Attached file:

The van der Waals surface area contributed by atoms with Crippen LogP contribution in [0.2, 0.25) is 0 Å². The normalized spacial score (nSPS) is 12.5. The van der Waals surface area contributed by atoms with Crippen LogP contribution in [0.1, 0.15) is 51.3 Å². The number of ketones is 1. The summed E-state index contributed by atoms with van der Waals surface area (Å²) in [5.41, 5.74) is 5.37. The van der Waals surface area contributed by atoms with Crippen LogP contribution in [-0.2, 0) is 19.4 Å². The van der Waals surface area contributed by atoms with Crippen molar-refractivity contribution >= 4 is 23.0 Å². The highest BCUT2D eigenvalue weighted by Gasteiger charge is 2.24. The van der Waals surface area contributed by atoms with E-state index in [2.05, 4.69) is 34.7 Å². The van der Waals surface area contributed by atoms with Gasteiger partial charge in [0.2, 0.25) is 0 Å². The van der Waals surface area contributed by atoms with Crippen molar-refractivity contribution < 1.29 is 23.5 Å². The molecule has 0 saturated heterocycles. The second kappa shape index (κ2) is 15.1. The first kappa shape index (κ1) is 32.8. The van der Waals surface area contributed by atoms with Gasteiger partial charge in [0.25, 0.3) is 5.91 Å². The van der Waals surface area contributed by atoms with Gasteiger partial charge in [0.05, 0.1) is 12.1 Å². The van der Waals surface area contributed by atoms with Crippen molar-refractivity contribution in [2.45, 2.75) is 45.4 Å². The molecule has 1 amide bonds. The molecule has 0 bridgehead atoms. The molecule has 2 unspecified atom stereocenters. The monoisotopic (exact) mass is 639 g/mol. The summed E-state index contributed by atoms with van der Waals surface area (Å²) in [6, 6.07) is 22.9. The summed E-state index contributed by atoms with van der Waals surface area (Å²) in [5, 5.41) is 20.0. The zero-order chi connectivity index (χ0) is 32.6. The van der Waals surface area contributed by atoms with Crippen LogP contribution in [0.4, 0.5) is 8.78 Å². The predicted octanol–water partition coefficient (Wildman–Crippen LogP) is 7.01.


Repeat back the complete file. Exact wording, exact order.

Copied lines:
The van der Waals surface area contributed by atoms with Crippen LogP contribution in [0.2, 0.25) is 0 Å². The normalized spacial score (nSPS) is 12.5. The van der Waals surface area contributed by atoms with Crippen LogP contribution in [0.1, 0.15) is 51.3 Å². The number of ketones is 1. The summed E-state index contributed by atoms with van der Waals surface area (Å²) in [5.41, 5.74) is 5.37. The van der Waals surface area contributed by atoms with Crippen LogP contribution in [-0.2, 0) is 19.4 Å². The van der Waals surface area contributed by atoms with Crippen molar-refractivity contribution >= 4 is 23.0 Å². The highest BCUT2D eigenvalue weighted by Gasteiger charge is 2.24. The van der Waals surface area contributed by atoms with E-state index in [2.05, 4.69) is 34.7 Å². The van der Waals surface area contributed by atoms with Gasteiger partial charge in [0.2, 0.25) is 0 Å². The van der Waals surface area contributed by atoms with Crippen molar-refractivity contribution < 1.29 is 23.5 Å². The molecule has 0 saturated heterocycles. The second kappa shape index (κ2) is 15.1. The first kappa shape index (κ1) is 32.8. The van der Waals surface area contributed by atoms with Gasteiger partial charge in [0.25, 0.3) is 5.91 Å². The van der Waals surface area contributed by atoms with Gasteiger partial charge in [0.05, 0.1) is 12.1 Å². The van der Waals surface area contributed by atoms with Crippen molar-refractivity contribution in [2.45, 2.75) is 45.4 Å². The molecule has 1 amide bonds. The molecule has 0 bridgehead atoms. The molecule has 2 unspecified atom stereocenters. The monoisotopic (exact) mass is 639 g/mol. The summed E-state index contributed by atoms with van der Waals surface area (Å²) in [6, 6.07) is 22.9. The summed E-state index contributed by atoms with van der Waals surface area (Å²) in [5, 5.41) is 20.0. The zero-order chi connectivity index (χ0) is 32.6. The van der Waals surface area contributed by atoms with Crippen LogP contribution in [0.4, 0.5) is 8.78 Å². The predicted octanol–water partition coefficient (Wildman–Crippen LogP) is 7.01.